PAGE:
Handwriting – Printing and Cursive

Handwriting skills are often not taught explicitly in today’s classrooms. However, research tells us that the development of good handwriting skills has a strong impact on student learning and academic success. For this reason, we offer proper letter formation instruction using the Handwriting Without Tears™ program in our 1-to-1 academic support sessions.

Handwriting Without Tears™ is a research-based, award-winning instructional program designed to teach strategies for letter formation, spacing, neatness, writing efficiency, and cursive connections. It is particularly helpful for kids who:

 are beginning to learn how to print or write cursive and need to develop proper foundation skills.

 struggle with writing tasks or need practice developing their grapho-motor skills.

 have been formally diagnosed with dysgraphia by an occupational therapist.


Please refer to the 1-to-1 Programming page for in-depth information about our 1-to-1 personalized teaching.

Power Pencils

For an in-depth focus on developing or improving handwriting skills, we recommend our handwriting program for printing and cursive, Power Pencils.

The Rumack Advantage

work1 Years of experience using Handwriting Without Tears™ to improve skills, confidence, and written output.

Classes are taught by Ontario certified teachers.

Every student receives an initial assessment to address individual needs.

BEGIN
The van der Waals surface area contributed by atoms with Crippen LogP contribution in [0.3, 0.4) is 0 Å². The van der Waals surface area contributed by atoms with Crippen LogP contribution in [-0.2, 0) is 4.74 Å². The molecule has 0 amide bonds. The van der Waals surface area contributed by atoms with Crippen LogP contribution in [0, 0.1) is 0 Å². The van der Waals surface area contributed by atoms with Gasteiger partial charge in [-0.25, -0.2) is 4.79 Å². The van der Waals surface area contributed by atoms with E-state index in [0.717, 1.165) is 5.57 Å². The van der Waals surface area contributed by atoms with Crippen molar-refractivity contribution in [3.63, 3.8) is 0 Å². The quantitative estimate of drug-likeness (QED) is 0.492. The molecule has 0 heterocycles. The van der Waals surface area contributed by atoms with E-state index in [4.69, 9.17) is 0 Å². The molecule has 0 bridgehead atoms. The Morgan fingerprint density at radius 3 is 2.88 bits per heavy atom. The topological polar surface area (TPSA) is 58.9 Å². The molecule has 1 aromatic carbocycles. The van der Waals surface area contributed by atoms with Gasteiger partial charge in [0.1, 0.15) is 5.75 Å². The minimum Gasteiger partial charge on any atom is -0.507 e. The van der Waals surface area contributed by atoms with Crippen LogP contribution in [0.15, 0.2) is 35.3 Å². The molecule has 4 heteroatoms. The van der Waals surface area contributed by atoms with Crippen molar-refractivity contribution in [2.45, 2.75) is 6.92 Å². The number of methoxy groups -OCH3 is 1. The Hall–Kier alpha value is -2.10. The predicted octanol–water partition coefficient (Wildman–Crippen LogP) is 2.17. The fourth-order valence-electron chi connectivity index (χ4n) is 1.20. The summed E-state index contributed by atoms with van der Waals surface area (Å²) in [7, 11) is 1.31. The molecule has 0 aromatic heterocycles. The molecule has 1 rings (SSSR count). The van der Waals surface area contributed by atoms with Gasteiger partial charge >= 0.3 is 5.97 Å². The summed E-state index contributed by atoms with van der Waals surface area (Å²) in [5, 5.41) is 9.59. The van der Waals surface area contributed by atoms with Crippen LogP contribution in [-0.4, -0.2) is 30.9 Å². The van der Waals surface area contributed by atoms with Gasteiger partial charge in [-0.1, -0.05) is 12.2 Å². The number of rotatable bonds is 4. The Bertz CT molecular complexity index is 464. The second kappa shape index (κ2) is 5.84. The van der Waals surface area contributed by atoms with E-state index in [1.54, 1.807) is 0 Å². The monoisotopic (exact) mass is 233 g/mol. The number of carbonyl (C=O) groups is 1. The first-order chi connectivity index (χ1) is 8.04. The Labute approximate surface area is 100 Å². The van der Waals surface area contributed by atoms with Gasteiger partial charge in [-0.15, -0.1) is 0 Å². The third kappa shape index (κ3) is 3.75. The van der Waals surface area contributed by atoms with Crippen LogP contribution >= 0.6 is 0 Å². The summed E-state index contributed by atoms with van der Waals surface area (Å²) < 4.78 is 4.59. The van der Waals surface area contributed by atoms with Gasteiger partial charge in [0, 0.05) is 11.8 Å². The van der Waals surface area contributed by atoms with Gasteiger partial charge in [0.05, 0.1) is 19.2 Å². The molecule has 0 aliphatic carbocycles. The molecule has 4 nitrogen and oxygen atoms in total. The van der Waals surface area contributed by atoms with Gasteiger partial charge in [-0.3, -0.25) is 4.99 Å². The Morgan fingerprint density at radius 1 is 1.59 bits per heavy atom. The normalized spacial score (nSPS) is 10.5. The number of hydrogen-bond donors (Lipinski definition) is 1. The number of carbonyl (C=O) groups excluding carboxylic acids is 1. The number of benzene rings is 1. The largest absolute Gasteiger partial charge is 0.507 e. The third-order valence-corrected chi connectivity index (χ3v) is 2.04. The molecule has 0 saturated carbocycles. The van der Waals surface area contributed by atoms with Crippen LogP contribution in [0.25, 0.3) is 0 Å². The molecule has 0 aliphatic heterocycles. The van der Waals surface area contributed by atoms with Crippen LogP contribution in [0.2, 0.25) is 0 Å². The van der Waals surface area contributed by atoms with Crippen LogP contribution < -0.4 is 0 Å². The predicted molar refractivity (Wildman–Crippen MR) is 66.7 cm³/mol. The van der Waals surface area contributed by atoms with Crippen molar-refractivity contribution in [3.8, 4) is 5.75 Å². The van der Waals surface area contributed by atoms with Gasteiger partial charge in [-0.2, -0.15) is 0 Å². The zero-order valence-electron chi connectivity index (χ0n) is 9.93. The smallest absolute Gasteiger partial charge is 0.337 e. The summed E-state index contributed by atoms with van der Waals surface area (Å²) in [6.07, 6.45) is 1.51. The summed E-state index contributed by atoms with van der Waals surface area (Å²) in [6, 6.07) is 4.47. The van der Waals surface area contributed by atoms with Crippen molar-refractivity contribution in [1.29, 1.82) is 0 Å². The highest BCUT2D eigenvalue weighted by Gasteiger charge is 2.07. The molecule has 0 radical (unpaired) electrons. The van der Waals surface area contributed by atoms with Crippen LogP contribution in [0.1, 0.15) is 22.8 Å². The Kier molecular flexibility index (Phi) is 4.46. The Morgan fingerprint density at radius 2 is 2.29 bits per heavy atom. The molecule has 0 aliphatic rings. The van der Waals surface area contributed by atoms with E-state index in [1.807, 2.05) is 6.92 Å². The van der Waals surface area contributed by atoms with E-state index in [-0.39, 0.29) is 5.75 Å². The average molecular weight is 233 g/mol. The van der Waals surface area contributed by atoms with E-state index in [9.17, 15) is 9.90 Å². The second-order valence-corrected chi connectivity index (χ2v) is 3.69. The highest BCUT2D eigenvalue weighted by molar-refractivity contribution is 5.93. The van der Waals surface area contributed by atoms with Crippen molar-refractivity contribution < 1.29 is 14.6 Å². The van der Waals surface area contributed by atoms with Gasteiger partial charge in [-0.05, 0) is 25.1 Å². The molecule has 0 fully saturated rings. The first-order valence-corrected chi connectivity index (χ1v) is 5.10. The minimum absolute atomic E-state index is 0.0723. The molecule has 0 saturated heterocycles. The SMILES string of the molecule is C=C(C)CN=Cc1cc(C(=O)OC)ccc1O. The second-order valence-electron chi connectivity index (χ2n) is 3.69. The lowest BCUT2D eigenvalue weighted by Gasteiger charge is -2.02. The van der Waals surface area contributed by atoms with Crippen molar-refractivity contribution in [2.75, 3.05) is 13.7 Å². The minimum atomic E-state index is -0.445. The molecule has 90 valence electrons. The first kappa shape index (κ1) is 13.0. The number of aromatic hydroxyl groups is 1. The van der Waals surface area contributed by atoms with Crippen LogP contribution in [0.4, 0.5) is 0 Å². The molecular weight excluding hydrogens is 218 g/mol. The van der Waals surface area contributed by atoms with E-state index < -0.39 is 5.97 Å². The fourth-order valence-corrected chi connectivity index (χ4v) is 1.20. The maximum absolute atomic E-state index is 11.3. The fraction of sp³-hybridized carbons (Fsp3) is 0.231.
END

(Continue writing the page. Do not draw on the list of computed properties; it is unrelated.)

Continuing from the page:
Lessons are taught through multi-sensory activities that are fun and engaging.

Handwriting program with a focus on automatization of letter formation.

Our goal is to build good handwriting habits that will help your child succeed in school and beyond!

Get Started with Handwriting Classes Today!

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What the research says about handwriting

Handwriting is a foundation skill that can influence student’s reading, writing, language, and critical thinking (Saperstein Associates 2012).

When children practice printing by hand, their neural activity is far more enhanced and “adult like” (Bounds 2010).

Learning how to write by hand is a necessary motor exercise (Saperstein Associates 2012).

Even at higher grades, students who took notes by hand vs. on a computer were shown to have better comprehension of what was said and had more sustained attention during discussion of texts and concepts (Peverly 2012).